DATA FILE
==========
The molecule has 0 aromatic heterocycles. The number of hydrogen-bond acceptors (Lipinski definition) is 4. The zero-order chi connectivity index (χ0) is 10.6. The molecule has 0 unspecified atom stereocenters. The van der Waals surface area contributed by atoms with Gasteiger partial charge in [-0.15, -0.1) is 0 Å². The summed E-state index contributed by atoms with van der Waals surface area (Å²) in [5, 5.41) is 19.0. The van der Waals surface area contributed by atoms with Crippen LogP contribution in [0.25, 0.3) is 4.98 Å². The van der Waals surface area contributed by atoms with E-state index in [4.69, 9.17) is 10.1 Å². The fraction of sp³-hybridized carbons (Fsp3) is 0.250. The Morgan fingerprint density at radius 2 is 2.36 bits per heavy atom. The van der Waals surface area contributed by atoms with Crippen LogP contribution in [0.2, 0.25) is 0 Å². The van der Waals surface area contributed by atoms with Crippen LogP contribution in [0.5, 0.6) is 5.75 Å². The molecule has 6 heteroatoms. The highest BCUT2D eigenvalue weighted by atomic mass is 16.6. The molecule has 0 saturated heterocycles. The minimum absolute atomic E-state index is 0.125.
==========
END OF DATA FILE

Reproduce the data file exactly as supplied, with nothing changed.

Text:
The molecule has 0 aromatic heterocycles. The number of hydrogen-bond acceptors (Lipinski definition) is 4. The zero-order chi connectivity index (χ0) is 10.6. The molecule has 0 unspecified atom stereocenters. The van der Waals surface area contributed by atoms with Gasteiger partial charge in [-0.15, -0.1) is 0 Å². The summed E-state index contributed by atoms with van der Waals surface area (Å²) in [5, 5.41) is 19.0. The van der Waals surface area contributed by atoms with Crippen LogP contribution in [0.25, 0.3) is 4.98 Å². The van der Waals surface area contributed by atoms with E-state index in [4.69, 9.17) is 10.1 Å². The fraction of sp³-hybridized carbons (Fsp3) is 0.250. The Morgan fingerprint density at radius 2 is 2.36 bits per heavy atom. The van der Waals surface area contributed by atoms with Crippen LogP contribution in [0.2, 0.25) is 0 Å². The van der Waals surface area contributed by atoms with Crippen LogP contribution in [0.5, 0.6) is 5.75 Å². The molecule has 6 heteroatoms. The highest BCUT2D eigenvalue weighted by atomic mass is 16.6. The molecule has 0 saturated heterocycles. The minimum absolute atomic E-state index is 0.125.